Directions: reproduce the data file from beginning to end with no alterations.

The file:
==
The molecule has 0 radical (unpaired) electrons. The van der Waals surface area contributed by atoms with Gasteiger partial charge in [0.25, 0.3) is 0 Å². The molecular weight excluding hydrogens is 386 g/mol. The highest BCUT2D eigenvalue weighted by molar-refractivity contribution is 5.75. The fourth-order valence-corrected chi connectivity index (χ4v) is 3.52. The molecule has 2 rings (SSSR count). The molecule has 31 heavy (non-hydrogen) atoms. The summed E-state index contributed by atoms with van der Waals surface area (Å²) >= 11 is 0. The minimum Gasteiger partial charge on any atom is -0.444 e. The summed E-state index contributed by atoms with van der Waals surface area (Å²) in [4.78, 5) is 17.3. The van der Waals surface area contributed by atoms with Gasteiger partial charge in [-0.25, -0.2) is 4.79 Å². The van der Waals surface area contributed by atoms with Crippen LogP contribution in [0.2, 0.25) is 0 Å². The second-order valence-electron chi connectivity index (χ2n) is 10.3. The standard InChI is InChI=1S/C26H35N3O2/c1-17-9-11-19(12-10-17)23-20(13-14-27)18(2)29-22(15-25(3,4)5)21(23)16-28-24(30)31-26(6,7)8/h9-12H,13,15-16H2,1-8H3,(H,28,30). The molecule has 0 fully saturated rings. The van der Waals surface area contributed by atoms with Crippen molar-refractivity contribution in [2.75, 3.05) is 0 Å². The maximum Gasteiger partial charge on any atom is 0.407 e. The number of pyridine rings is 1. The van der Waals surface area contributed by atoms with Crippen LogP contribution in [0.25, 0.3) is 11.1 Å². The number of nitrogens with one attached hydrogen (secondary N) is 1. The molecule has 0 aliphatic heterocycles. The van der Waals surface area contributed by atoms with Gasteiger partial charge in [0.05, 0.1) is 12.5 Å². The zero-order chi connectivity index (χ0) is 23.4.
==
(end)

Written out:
The molecule has 0 radical (unpaired) electrons. The van der Waals surface area contributed by atoms with Gasteiger partial charge in [0.25, 0.3) is 0 Å². The molecular weight excluding hydrogens is 386 g/mol. The highest BCUT2D eigenvalue weighted by molar-refractivity contribution is 5.75. The fourth-order valence-corrected chi connectivity index (χ4v) is 3.52. The molecule has 2 rings (SSSR count). The molecule has 31 heavy (non-hydrogen) atoms. The summed E-state index contributed by atoms with van der Waals surface area (Å²) >= 11 is 0. The minimum Gasteiger partial charge on any atom is -0.444 e. The summed E-state index contributed by atoms with van der Waals surface area (Å²) in [4.78, 5) is 17.3. The van der Waals surface area contributed by atoms with Gasteiger partial charge in [-0.25, -0.2) is 4.79 Å². The van der Waals surface area contributed by atoms with Crippen LogP contribution in [0.2, 0.25) is 0 Å². The second-order valence-electron chi connectivity index (χ2n) is 10.3. The standard InChI is InChI=1S/C26H35N3O2/c1-17-9-11-19(12-10-17)23-20(13-14-27)18(2)29-22(15-25(3,4)5)21(23)16-28-24(30)31-26(6,7)8/h9-12H,13,15-16H2,1-8H3,(H,28,30). The molecule has 0 fully saturated rings. The van der Waals surface area contributed by atoms with Crippen molar-refractivity contribution in [2.75, 3.05) is 0 Å². The maximum Gasteiger partial charge on any atom is 0.407 e. The number of pyridine rings is 1. The van der Waals surface area contributed by atoms with Crippen LogP contribution in [0.25, 0.3) is 11.1 Å². The number of nitrogens with one attached hydrogen (secondary N) is 1. The molecule has 0 aliphatic heterocycles. The van der Waals surface area contributed by atoms with Gasteiger partial charge in [0.05, 0.1) is 12.5 Å². The zero-order chi connectivity index (χ0) is 23.4.